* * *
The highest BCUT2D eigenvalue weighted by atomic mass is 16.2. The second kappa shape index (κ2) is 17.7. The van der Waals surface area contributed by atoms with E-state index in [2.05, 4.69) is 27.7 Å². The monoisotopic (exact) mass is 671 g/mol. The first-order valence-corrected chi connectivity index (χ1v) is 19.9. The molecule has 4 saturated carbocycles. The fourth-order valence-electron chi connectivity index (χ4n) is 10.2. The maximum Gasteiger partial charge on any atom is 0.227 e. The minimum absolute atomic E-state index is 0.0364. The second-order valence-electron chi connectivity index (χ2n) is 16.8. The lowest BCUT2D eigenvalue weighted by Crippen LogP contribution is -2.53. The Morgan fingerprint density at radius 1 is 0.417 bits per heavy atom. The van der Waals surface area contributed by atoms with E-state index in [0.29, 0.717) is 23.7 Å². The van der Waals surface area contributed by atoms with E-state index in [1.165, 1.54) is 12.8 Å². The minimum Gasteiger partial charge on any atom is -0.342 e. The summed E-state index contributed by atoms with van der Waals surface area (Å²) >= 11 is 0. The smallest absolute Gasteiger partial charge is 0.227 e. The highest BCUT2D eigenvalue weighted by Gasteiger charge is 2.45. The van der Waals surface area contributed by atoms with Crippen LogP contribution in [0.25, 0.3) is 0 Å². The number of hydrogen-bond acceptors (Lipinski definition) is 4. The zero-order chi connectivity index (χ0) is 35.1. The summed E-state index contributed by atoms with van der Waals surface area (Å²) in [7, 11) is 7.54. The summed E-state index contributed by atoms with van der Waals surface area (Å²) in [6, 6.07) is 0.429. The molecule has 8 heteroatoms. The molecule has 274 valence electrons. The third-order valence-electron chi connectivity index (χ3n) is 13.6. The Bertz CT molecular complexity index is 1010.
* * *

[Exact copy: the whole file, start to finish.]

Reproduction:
The highest BCUT2D eigenvalue weighted by atomic mass is 16.2. The second kappa shape index (κ2) is 17.7. The van der Waals surface area contributed by atoms with E-state index in [2.05, 4.69) is 27.7 Å². The monoisotopic (exact) mass is 671 g/mol. The first-order valence-corrected chi connectivity index (χ1v) is 19.9. The molecule has 4 saturated carbocycles. The fourth-order valence-electron chi connectivity index (χ4n) is 10.2. The maximum Gasteiger partial charge on any atom is 0.227 e. The minimum absolute atomic E-state index is 0.0364. The second-order valence-electron chi connectivity index (χ2n) is 16.8. The lowest BCUT2D eigenvalue weighted by Crippen LogP contribution is -2.53. The Morgan fingerprint density at radius 1 is 0.417 bits per heavy atom. The van der Waals surface area contributed by atoms with E-state index in [0.29, 0.717) is 23.7 Å². The van der Waals surface area contributed by atoms with E-state index in [1.165, 1.54) is 12.8 Å². The minimum Gasteiger partial charge on any atom is -0.342 e. The summed E-state index contributed by atoms with van der Waals surface area (Å²) >= 11 is 0. The smallest absolute Gasteiger partial charge is 0.227 e. The highest BCUT2D eigenvalue weighted by Gasteiger charge is 2.45. The van der Waals surface area contributed by atoms with Crippen LogP contribution in [0.25, 0.3) is 0 Å². The number of hydrogen-bond acceptors (Lipinski definition) is 4. The zero-order chi connectivity index (χ0) is 35.1. The summed E-state index contributed by atoms with van der Waals surface area (Å²) in [7, 11) is 7.54. The summed E-state index contributed by atoms with van der Waals surface area (Å²) in [6, 6.07) is 0.429. The molecule has 8 heteroatoms. The molecule has 274 valence electrons. The third-order valence-electron chi connectivity index (χ3n) is 13.6. The Bertz CT molecular complexity index is 1010.